Resistor Facts and Factors
A resistor is a device connected into an electrical circuit to introduce a specified resistance. The resistance is measured in ohms. As stated by Ohm’s Law, the current through the resistor will be directly proportional to the voltage across it and inversely proportional to the resistance.
The passage of current through the resistance produces heat. The heat produces a rise in temperature of the resistor above the ambient temperature. The physical ability of the resistor to withstand, without deterioration, the temperature attained, limits the operating temperature which can be permitted. Resistors are rated to dissipate a given wttage without exceeding a specified standard “hot spot” temperature and the physical size is made large enough to accomplish this.
Deviations form the standard conditions (“Free Air Watt Rating”) affect the temperature rise and therefore affect the wattage at which the resistor may be used in a specific application.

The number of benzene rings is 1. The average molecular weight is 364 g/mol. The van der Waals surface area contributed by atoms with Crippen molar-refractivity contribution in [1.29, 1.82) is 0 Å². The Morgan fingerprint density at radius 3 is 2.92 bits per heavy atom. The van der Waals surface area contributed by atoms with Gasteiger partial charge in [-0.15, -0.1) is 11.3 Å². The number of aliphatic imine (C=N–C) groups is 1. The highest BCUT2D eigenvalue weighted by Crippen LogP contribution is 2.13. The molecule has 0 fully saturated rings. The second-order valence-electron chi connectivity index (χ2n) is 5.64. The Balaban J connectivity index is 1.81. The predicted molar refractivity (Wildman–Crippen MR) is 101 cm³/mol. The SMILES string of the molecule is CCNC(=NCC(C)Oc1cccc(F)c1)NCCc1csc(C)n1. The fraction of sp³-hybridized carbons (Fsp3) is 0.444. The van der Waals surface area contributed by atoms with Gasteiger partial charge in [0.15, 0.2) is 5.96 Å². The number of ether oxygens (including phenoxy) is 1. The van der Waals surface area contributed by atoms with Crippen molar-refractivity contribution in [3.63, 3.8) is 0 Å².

Selection Requires 3 Steps
Simple short-cut graphs and charts in this catalog permit rapid determination of electrical parameters. Calculation of each parameter is also explained. To select a resistor for a specific application, the following steps are recommended:
- (A) Determine the resistance.
(B) Determine the Watts to be dissipated by the Resistor.
- Determine the proper “Watt Size” (physical size) as controlled by watts, volts, permissible temperatures, mounting conditions and circuit conditions.
- Choose the most suitable kind of unit, including type, terminals and mounting.